Saturday, 12 September 2015

The Fortified Entrance to the Eastern Harbour of Myndos

Below is a link to an article published by the Turkish Underwater Archaeology Foundation (TINA) in their TINA Maritime Archaeology Periodical No 3 2015

The article in both Turkish and English, with detailed underwater photographs, describes the work by Assistant Professor Dr Oktay Dumankaya of Karamanmaraş Sütçü Imam University who has surveyed the remains of the fortified entrance to the harbour at Myndos.

For those interested in Turkish underwater archaeology, a link to the TINA Facebook site:

TINA Facebook Page

Monday, 31 August 2015

2015 Excavations, Hiatus or Termination of a Fractious Relationship

Is it possible that Prof Şahin and the archaeologists from Uludağ University have given up on the Myndos excavations at Gümüşlük?

A press article earlier this month may suggest that they could have moved on to pastures new:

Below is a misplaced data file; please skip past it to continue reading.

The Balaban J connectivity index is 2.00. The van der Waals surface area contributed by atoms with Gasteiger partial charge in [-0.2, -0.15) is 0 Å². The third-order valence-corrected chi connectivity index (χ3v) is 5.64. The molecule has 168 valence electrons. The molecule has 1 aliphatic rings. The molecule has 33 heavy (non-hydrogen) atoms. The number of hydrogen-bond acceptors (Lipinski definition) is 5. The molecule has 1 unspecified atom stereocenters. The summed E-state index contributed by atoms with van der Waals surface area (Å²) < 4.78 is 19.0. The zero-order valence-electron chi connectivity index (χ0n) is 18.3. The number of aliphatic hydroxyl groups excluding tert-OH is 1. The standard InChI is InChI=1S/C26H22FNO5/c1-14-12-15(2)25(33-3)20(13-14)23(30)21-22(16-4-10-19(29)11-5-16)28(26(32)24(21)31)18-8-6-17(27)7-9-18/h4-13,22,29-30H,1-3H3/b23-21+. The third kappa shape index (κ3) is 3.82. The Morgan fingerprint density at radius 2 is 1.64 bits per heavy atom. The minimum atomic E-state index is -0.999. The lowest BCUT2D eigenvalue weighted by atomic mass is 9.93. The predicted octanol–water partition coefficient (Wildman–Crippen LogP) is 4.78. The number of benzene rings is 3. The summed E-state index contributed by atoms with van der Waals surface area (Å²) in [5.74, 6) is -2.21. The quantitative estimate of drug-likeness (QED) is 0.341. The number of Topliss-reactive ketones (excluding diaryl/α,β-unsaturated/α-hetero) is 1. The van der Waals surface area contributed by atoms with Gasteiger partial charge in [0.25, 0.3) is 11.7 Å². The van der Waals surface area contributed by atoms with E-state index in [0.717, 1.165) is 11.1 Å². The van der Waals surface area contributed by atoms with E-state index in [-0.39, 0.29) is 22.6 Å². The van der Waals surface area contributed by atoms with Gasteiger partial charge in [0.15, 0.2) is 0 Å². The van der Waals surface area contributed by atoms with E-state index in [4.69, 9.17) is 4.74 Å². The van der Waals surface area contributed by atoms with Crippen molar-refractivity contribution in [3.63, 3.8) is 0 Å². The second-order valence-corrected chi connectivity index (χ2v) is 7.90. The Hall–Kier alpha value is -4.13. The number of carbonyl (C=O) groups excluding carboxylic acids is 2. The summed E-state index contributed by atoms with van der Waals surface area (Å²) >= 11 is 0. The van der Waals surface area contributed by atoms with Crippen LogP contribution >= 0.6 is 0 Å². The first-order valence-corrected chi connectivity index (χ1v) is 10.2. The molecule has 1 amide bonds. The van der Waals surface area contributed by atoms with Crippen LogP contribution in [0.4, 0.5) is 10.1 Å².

Maybe Prof Şahin and the UU Archaeology Dept have finally decided to give up on Gümüşlük and its public & political machinations and move to a site where their efforts will be better appreciated.  

Initially there was a good relationship between the archaeologists and the residents, businesses and the Municipality but by 2007 the excavations had been suspended. When excavations recommenced in 2009 the official line was that the majority of the ancient city identified in 2005-2006 was on private land, and Rabbit Island was the only publicly owned land available to continue the research.

An alternative view could be that the locals, who originally thought that the archaeology may have been a way to boost the tourism, became concerned when they realised the extent of the remains and the consequences that increased protection orders would have on any plans for developing the area, considered Rabbit Island to be a safer bet. After all none of the historians and antiquarians who had previously visited the area e.g. G E Bean, J M Cook, W R Paton, C T Newton etc had ever suggested that there may be anything of interest on the island, other than the remains of a much later fort. I doubt even Prof Şahin envisaged the extent of the archaeological remains he was to uncover in the subsequent 5 years.